24. 24.  On architectural plans, the term elevation is used for all views that show the height The top view is often called the “plan view” on architectural and engineering drawings Label your six standard views as either elevation or plan views if relevant
  25. 25. The top, front, and right-side views, arranged together, are called the three regular views because they are the views most frequently used.A sketch or drawing should contain only the views needed to clearlyand completely describe the object.
  26. 26. The depth dimensions in the top and side views must correspond point-for-point. When using CAD or instruments, transfer these distancesaccurately. You can transfer dimensions between the top and You may find it convenient side views either with dividers or with a scale. to use a 45° miter line to project dimensions between top and side views.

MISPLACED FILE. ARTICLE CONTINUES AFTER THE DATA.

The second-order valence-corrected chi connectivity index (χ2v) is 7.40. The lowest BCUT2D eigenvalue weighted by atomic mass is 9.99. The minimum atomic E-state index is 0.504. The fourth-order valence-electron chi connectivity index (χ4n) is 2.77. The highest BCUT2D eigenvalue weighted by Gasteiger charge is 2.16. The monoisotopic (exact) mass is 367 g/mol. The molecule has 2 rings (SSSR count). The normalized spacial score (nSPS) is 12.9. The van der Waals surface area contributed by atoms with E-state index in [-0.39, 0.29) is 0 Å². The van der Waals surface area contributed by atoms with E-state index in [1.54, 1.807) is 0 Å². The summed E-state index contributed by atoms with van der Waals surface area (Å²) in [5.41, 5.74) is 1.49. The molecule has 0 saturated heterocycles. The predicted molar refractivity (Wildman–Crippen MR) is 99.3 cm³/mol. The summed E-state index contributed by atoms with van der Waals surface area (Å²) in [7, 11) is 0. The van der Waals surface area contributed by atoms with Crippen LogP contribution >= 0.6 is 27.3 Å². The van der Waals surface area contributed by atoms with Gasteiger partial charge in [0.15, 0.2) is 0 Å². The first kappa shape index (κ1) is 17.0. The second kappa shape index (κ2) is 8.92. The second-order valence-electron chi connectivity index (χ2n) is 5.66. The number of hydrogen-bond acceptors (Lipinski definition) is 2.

27. 27.  Using a Miter Line (Also see page 186 in text)  Place the miter line (fig. 5-10, view B) to the right of the top view at a convenient distance, keeping the appearance of a balanced drawing  Draw light projection lines from the top view to the miter line (fig. 5-10, view C), then vertically downward (fig. 5-10, view D)  Using the front view, draw horizontal projection lines (fig. 5-10, view E) to the right, intersecting the vertical projection lines  The result of this procedure is the outline and placement of the right side view
  28. 28.  Using your block creation, transfer the dimensions for three views using both the scale and the miter methods